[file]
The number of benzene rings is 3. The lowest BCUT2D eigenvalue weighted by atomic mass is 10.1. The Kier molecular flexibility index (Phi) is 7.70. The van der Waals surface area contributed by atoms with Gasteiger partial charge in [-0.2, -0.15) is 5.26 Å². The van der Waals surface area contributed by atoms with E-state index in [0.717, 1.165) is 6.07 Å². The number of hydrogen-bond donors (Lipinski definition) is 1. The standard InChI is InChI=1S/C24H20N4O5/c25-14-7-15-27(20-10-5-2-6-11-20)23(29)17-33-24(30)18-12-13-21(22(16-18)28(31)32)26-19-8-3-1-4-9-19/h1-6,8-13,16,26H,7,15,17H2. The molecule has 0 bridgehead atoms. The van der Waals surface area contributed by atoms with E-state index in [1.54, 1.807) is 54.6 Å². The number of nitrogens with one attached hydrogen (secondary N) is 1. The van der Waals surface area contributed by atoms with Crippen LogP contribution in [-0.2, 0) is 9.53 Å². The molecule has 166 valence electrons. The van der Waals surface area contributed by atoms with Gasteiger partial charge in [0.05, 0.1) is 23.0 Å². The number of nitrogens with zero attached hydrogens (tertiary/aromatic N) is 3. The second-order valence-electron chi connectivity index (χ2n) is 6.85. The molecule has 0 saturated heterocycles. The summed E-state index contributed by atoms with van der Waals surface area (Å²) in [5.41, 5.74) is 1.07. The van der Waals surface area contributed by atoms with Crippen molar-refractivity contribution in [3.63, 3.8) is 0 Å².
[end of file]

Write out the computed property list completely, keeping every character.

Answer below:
The number of benzene rings is 3. The lowest BCUT2D eigenvalue weighted by atomic mass is 10.1. The Kier molecular flexibility index (Phi) is 7.70. The van der Waals surface area contributed by atoms with Gasteiger partial charge in [-0.2, -0.15) is 5.26 Å². The van der Waals surface area contributed by atoms with E-state index in [0.717, 1.165) is 6.07 Å². The number of hydrogen-bond donors (Lipinski definition) is 1. The standard InChI is InChI=1S/C24H20N4O5/c25-14-7-15-27(20-10-5-2-6-11-20)23(29)17-33-24(30)18-12-13-21(22(16-18)28(31)32)26-19-8-3-1-4-9-19/h1-6,8-13,16,26H,7,15,17H2. The molecule has 0 bridgehead atoms. The van der Waals surface area contributed by atoms with E-state index in [1.54, 1.807) is 54.6 Å². The number of nitrogens with one attached hydrogen (secondary N) is 1. The van der Waals surface area contributed by atoms with Crippen LogP contribution in [-0.2, 0) is 9.53 Å². The molecule has 166 valence electrons. The van der Waals surface area contributed by atoms with Gasteiger partial charge in [0.05, 0.1) is 23.0 Å². The number of nitrogens with zero attached hydrogens (tertiary/aromatic N) is 3. The second-order valence-electron chi connectivity index (χ2n) is 6.85. The molecule has 0 saturated heterocycles. The summed E-state index contributed by atoms with van der Waals surface area (Å²) in [5.41, 5.74) is 1.07. The van der Waals surface area contributed by atoms with Crippen molar-refractivity contribution in [3.63, 3.8) is 0 Å².